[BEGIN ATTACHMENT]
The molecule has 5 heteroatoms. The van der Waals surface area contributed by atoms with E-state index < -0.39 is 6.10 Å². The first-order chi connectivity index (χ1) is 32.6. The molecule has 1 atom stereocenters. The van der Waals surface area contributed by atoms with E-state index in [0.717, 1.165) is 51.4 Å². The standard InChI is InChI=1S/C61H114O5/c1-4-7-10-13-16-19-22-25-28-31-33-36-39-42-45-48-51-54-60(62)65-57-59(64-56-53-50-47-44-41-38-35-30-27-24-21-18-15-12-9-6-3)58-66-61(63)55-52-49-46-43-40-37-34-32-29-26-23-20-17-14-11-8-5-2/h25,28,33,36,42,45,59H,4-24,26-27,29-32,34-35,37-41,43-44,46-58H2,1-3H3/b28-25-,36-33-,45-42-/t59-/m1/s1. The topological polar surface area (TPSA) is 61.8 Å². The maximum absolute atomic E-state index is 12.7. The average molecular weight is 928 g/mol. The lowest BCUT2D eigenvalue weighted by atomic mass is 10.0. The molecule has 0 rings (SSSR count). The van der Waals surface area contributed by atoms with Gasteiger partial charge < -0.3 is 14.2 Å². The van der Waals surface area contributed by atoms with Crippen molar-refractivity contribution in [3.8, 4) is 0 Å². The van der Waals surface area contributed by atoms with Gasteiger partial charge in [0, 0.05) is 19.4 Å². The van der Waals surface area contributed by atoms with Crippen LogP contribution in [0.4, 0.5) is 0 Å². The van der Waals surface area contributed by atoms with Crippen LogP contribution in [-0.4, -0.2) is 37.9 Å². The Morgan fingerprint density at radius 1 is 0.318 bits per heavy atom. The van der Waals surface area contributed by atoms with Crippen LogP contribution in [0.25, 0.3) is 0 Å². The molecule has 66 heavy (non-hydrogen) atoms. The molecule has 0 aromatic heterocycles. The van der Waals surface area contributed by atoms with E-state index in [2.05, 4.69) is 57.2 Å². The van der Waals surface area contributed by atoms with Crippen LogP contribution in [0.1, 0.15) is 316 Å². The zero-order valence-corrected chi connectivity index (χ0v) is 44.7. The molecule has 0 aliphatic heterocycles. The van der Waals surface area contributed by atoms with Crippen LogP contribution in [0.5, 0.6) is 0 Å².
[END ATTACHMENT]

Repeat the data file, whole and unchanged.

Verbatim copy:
The molecule has 5 heteroatoms. The van der Waals surface area contributed by atoms with E-state index < -0.39 is 6.10 Å². The first-order chi connectivity index (χ1) is 32.6. The molecule has 1 atom stereocenters. The van der Waals surface area contributed by atoms with E-state index in [0.717, 1.165) is 51.4 Å². The standard InChI is InChI=1S/C61H114O5/c1-4-7-10-13-16-19-22-25-28-31-33-36-39-42-45-48-51-54-60(62)65-57-59(64-56-53-50-47-44-41-38-35-30-27-24-21-18-15-12-9-6-3)58-66-61(63)55-52-49-46-43-40-37-34-32-29-26-23-20-17-14-11-8-5-2/h25,28,33,36,42,45,59H,4-24,26-27,29-32,34-35,37-41,43-44,46-58H2,1-3H3/b28-25-,36-33-,45-42-/t59-/m1/s1. The topological polar surface area (TPSA) is 61.8 Å². The maximum absolute atomic E-state index is 12.7. The average molecular weight is 928 g/mol. The lowest BCUT2D eigenvalue weighted by atomic mass is 10.0. The molecule has 0 rings (SSSR count). The van der Waals surface area contributed by atoms with Gasteiger partial charge < -0.3 is 14.2 Å². The van der Waals surface area contributed by atoms with Crippen molar-refractivity contribution in [3.8, 4) is 0 Å². The van der Waals surface area contributed by atoms with Gasteiger partial charge in [0, 0.05) is 19.4 Å². The van der Waals surface area contributed by atoms with Crippen LogP contribution in [0.4, 0.5) is 0 Å². The van der Waals surface area contributed by atoms with Crippen LogP contribution in [-0.4, -0.2) is 37.9 Å². The Morgan fingerprint density at radius 1 is 0.318 bits per heavy atom. The van der Waals surface area contributed by atoms with Crippen LogP contribution in [0.25, 0.3) is 0 Å². The molecule has 66 heavy (non-hydrogen) atoms. The molecule has 0 aromatic heterocycles. The van der Waals surface area contributed by atoms with E-state index in [2.05, 4.69) is 57.2 Å². The van der Waals surface area contributed by atoms with Crippen LogP contribution in [0.1, 0.15) is 316 Å². The zero-order valence-corrected chi connectivity index (χ0v) is 44.7. The molecule has 0 aliphatic heterocycles. The van der Waals surface area contributed by atoms with Crippen LogP contribution in [0.5, 0.6) is 0 Å².